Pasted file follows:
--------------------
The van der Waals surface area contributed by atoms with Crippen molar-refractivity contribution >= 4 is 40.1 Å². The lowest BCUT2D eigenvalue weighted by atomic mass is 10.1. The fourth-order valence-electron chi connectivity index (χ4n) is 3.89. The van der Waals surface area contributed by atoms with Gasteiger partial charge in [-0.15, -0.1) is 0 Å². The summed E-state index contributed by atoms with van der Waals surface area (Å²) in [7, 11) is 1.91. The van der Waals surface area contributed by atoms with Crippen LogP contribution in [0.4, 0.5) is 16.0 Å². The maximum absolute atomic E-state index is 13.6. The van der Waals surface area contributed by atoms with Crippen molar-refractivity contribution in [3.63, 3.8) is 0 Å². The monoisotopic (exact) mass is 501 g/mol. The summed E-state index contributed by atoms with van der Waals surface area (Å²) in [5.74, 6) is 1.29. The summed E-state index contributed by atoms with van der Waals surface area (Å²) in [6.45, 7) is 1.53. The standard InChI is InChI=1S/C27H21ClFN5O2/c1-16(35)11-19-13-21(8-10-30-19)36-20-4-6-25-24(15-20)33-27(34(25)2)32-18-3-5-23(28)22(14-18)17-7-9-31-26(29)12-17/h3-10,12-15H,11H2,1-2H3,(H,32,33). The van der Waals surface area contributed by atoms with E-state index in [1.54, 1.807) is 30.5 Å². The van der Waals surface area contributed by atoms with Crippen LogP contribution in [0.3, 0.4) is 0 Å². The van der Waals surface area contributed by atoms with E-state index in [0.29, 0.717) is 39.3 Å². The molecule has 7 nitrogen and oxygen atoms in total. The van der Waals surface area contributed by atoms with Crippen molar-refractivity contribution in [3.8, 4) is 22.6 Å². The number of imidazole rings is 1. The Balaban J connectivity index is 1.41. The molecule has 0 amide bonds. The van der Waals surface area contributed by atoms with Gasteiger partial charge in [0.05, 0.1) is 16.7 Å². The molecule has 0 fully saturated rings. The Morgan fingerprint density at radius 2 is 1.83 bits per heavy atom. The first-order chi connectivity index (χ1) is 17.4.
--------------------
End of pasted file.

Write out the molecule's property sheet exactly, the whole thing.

The van der Waals surface area contributed by atoms with Crippen molar-refractivity contribution >= 4 is 40.1 Å². The lowest BCUT2D eigenvalue weighted by atomic mass is 10.1. The fourth-order valence-electron chi connectivity index (χ4n) is 3.89. The van der Waals surface area contributed by atoms with Gasteiger partial charge in [-0.15, -0.1) is 0 Å². The summed E-state index contributed by atoms with van der Waals surface area (Å²) in [7, 11) is 1.91. The van der Waals surface area contributed by atoms with Crippen LogP contribution in [0.4, 0.5) is 16.0 Å². The maximum absolute atomic E-state index is 13.6. The van der Waals surface area contributed by atoms with Crippen molar-refractivity contribution in [3.63, 3.8) is 0 Å². The monoisotopic (exact) mass is 501 g/mol. The summed E-state index contributed by atoms with van der Waals surface area (Å²) in [5.74, 6) is 1.29. The summed E-state index contributed by atoms with van der Waals surface area (Å²) in [6.45, 7) is 1.53. The standard InChI is InChI=1S/C27H21ClFN5O2/c1-16(35)11-19-13-21(8-10-30-19)36-20-4-6-25-24(15-20)33-27(34(25)2)32-18-3-5-23(28)22(14-18)17-7-9-31-26(29)12-17/h3-10,12-15H,11H2,1-2H3,(H,32,33). The van der Waals surface area contributed by atoms with E-state index in [1.54, 1.807) is 30.5 Å². The van der Waals surface area contributed by atoms with Crippen LogP contribution in [0.3, 0.4) is 0 Å². The van der Waals surface area contributed by atoms with E-state index in [0.29, 0.717) is 39.3 Å². The molecule has 7 nitrogen and oxygen atoms in total. The van der Waals surface area contributed by atoms with Crippen molar-refractivity contribution in [3.8, 4) is 22.6 Å². The number of imidazole rings is 1. The Balaban J connectivity index is 1.41. The molecule has 0 amide bonds. The van der Waals surface area contributed by atoms with Gasteiger partial charge in [0.05, 0.1) is 16.7 Å². The molecule has 0 fully saturated rings. The Morgan fingerprint density at radius 2 is 1.83 bits per heavy atom. The first-order chi connectivity index (χ1) is 17.4.